It’s St. Patrick’s day, and everyone is wearing their best green and proudly bearing shamrocks. So, here are some things you may or may not have known about St. Patrick’s day. Full disclosure: you may be surprised.
Originally, green wasn’t the colour for St. Patrick’s Day.
Saint Patrick’s colour was “Saint Patrick’s blue,” a light shade. The colour green only became associated with the big day after it was linked to the Irish independence movement on the flag in the late 18th century. Green was a better fit because it better represented the luscious Emerald Isle and country side of Ireland. The green is also and ode to the bright green uniforms worn by the Irish soldiers during the Irish Rebellion.
It’s actually St. Maewyn’s Day
Saint Patrick’s real name was Maewyn Succat. He changed his name after becoming a priest.
The shamrock represents more than just luck
Its spiritual significance lies in its representation of the Holy Trinity and it often symbolized as the cross. Saint Patrick used the shamrock to convert the Irish pagans. It was embedded on his breastplate and was also known as “the Lorica”.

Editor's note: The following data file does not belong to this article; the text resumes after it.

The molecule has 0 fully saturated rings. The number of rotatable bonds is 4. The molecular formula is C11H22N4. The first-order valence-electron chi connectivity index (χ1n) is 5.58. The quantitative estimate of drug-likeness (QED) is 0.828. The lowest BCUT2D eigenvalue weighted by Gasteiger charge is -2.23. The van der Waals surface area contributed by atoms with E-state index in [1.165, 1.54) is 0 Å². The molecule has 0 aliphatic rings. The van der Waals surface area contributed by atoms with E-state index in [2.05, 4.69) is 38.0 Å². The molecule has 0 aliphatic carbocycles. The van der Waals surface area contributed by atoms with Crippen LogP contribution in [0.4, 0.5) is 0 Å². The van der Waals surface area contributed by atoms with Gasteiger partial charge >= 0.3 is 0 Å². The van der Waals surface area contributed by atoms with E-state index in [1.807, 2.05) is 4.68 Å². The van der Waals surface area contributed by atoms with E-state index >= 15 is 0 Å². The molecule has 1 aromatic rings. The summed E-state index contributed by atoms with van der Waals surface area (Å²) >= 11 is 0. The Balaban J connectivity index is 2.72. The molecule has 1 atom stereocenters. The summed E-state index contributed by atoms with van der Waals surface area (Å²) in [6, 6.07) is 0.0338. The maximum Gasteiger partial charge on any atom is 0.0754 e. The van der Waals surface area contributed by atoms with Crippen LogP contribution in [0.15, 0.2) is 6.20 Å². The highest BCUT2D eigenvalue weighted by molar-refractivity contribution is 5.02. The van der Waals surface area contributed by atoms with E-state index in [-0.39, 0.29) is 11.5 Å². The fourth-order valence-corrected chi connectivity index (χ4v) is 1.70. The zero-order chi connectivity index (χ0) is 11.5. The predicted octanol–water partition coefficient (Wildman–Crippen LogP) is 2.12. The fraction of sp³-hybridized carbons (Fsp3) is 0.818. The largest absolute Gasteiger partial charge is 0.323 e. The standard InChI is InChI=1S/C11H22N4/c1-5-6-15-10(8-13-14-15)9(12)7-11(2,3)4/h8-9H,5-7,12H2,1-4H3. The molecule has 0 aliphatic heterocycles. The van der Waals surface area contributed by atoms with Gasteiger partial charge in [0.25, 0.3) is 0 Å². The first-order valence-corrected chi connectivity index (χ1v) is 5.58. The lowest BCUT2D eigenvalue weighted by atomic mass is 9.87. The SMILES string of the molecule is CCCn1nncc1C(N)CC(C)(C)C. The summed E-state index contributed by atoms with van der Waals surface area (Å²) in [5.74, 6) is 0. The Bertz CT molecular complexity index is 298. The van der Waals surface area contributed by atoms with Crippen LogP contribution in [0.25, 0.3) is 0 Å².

Leprechauns are a single-gender species.
There is no such thing as a female leprechaun. How do they make babies, you ask? Leprechauns are said to be the rejected children of fairies. That doesn’t mean we can’t imagine the cute lady leprechauns, though. I guess Lucky Charms will never find love…
IT USED TO BE A DRY HOLIDAY
In in 20th century, St. Patrick’s Day was more so a religious observance and most bars and pubs were closed. In 1970, it became a national holiday and the beers followed.
The biggest celebrators of St. Patrick’s day are actually Americans
Even though St. Patrick’s Day is an Irish celebration, everyone is welcome to celebrate. Chicago colours its river green and New York has the largest bar tabs. As the Irish like to say “there are really only two kinds of people in the world: the Irish and those who would like to be Irish.” Maybe thats why 33.3 million Americans claim Irish ancestry, thats 7x the population of Ireland.
Saint Patrick was actually born in Scotland
St. Patrick was born around 385 in Scotland, probably Kilpatrick. His parents were Calpurnius and Conchessa, who were Roman living in Britain in charge of the colonies. As a boy at the age of fourteen or so, he was captured during a raiding party and taken to Ireland as a slave to herd and tend sheep. He reunited in Britain with his family at the age of 20.
Know some other things about St. Patrick’s day to add to our list? Tell us in the comments or @RUStudentLife! Happy St. Patrick’s Day!